To encourage culinary awareness and creativity, our instructors worked more and more savories into our program, often in unexpected places. The most surprising of these was the seemingly repulsive—but addictive—savory cheesecake. Who would have expected that gorgonzola, prosciutto, and shrimp could pop up in a course entitled "International Patisserie, Custards, Fillings, and Creams"?
But pop up they did—and to amazing effect. The first thing we learned about savory cheesecakes was how to get our heads around the idea. It only took a taste of the chef’s demo cheesecake to convince us not to think of a Sarah Lee cheesecake gone bad, but of a creamy, piquant terrine, prefect for spreading on toasted baguette slices as a buffet appetizer. Or, as we presented them in class, cut into modest slices and served with a vinaigrette-dressed mesclun salad, garnished with toasted nuts, as a first course.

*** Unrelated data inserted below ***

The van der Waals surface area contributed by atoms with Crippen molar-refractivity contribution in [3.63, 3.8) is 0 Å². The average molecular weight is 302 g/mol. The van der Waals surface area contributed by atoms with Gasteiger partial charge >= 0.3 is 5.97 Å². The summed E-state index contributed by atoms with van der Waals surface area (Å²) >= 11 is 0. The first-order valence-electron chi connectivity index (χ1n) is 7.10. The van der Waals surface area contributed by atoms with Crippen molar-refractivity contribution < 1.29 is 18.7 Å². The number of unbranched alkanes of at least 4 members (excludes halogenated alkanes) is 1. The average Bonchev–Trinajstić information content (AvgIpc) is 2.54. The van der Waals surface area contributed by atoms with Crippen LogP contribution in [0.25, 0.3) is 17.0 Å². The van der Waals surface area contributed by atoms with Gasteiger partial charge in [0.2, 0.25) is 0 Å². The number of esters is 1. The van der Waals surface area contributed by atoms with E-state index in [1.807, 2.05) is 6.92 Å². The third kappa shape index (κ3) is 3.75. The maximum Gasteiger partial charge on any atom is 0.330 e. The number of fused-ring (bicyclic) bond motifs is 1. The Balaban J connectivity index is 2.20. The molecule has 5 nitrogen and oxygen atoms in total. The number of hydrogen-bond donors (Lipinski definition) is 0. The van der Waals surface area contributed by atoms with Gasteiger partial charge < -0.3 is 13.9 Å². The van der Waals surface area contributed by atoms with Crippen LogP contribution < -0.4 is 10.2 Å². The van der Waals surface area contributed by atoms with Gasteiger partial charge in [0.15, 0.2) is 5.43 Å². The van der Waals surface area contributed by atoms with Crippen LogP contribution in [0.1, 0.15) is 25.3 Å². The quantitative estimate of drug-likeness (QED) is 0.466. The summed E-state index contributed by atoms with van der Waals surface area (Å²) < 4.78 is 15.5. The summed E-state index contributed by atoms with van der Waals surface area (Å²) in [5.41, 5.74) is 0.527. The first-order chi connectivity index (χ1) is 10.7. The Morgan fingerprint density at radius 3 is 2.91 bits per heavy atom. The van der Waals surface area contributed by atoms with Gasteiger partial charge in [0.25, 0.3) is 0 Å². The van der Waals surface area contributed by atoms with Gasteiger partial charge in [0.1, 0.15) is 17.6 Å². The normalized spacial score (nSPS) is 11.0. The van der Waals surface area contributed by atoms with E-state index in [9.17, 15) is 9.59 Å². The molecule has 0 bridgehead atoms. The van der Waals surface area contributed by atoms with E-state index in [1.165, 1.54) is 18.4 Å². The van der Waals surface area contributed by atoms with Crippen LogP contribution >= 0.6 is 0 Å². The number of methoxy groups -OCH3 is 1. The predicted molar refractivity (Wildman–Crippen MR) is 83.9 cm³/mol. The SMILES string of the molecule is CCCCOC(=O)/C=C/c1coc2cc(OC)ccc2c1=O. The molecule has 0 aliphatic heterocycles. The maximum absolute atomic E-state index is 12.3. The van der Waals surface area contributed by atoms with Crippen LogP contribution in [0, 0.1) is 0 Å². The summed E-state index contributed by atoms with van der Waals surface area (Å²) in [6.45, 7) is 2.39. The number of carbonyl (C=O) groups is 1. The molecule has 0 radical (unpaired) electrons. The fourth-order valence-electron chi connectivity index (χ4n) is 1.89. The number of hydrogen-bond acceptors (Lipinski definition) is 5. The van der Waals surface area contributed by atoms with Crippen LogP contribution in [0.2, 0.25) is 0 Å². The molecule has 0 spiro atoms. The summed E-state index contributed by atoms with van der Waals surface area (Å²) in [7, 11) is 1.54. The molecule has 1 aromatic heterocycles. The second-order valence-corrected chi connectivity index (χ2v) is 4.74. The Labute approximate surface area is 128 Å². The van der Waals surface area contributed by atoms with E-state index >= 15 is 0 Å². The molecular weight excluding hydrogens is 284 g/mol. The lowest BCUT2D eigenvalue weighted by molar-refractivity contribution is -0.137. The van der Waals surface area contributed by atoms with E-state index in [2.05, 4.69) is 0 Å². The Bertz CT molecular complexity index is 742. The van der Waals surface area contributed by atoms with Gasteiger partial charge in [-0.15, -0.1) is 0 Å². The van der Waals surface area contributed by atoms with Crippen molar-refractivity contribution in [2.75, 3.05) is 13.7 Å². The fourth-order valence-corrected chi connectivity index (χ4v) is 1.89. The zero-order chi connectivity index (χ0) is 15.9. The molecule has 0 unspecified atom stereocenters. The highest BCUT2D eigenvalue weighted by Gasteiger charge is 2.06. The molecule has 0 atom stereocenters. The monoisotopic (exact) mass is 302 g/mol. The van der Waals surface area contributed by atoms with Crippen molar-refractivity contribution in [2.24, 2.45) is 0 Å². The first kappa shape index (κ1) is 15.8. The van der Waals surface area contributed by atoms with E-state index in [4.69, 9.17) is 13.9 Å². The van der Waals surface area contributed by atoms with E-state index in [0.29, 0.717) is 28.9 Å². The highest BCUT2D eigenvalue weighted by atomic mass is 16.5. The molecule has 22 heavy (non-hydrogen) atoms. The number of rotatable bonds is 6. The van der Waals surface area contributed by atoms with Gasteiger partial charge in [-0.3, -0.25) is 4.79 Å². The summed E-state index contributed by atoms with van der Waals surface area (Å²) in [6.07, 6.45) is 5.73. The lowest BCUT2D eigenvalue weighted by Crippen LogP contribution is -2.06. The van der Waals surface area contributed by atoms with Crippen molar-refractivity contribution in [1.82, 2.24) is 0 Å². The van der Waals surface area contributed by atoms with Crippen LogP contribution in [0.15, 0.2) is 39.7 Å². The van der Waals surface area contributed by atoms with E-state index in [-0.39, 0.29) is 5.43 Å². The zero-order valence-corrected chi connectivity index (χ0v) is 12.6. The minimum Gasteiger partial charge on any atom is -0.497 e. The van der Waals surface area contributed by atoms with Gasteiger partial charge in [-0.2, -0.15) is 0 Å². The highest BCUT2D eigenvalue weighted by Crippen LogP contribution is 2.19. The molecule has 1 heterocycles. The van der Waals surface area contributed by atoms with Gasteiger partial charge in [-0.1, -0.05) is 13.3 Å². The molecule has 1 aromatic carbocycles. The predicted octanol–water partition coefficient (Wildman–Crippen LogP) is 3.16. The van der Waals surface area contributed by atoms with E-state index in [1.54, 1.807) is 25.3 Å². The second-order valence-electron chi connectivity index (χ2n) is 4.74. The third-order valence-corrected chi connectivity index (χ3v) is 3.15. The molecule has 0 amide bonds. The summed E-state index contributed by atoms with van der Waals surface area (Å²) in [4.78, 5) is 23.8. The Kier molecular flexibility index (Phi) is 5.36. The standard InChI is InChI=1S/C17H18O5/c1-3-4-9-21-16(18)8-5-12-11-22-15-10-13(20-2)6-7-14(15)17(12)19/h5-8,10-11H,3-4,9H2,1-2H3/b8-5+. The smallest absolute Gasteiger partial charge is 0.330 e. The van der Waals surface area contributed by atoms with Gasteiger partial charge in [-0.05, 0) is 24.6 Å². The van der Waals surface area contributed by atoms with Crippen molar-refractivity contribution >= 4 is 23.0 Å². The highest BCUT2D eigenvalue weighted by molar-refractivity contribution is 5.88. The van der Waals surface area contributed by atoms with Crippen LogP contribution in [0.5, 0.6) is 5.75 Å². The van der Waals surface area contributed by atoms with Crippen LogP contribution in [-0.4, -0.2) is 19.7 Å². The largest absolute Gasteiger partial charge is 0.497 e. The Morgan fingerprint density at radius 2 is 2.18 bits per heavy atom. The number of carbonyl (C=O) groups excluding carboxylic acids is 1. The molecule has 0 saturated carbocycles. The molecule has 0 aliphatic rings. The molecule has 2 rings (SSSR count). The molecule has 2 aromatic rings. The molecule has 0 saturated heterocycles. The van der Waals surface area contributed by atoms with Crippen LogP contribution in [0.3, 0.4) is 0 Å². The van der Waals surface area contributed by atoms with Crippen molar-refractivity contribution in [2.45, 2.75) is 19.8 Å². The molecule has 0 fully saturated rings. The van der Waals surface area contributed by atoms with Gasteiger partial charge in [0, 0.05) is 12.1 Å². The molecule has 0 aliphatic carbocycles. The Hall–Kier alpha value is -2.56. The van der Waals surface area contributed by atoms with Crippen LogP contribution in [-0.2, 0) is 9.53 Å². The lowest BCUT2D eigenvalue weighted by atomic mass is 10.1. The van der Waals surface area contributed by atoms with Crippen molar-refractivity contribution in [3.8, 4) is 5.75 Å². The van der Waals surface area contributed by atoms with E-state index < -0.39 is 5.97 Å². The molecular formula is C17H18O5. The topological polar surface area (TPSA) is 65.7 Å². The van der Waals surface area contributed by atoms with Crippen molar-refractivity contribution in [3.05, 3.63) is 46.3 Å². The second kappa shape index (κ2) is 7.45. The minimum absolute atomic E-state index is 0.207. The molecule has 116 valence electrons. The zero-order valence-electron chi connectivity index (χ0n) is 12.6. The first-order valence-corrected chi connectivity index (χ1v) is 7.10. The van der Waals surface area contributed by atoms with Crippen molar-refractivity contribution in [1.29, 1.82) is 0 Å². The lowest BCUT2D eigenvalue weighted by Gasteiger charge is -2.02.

Of course, we didn't make savory cheesecakes in class just to prove it was possible. Our goal was for us to learn how to make great cheesecakes, period. The secrets to making cheesecakes of any sort can be summed up in two words: low and slow.
Like their sweet counterparts, savory cheesecake fillings have a cream cheese base. We learned to beat the cream cheese until soft and completely lump-free, using a mixer with a paddle attachment, before adding the other filling ingredients: this ensured that no unpleasant lumps would appear in the filling. But unlike standard cake batters, cheesecake batters must be mixed gently, at slow speed. Beating the batter too fast and hard would whip too much air in the filling which would cause it to rise, then sink, in the oven, which would make the top of the cake crack. (One of our instructors told us why so many commercial cheesecakes come topped with a thick layer of sour cream: to hide the cracks.)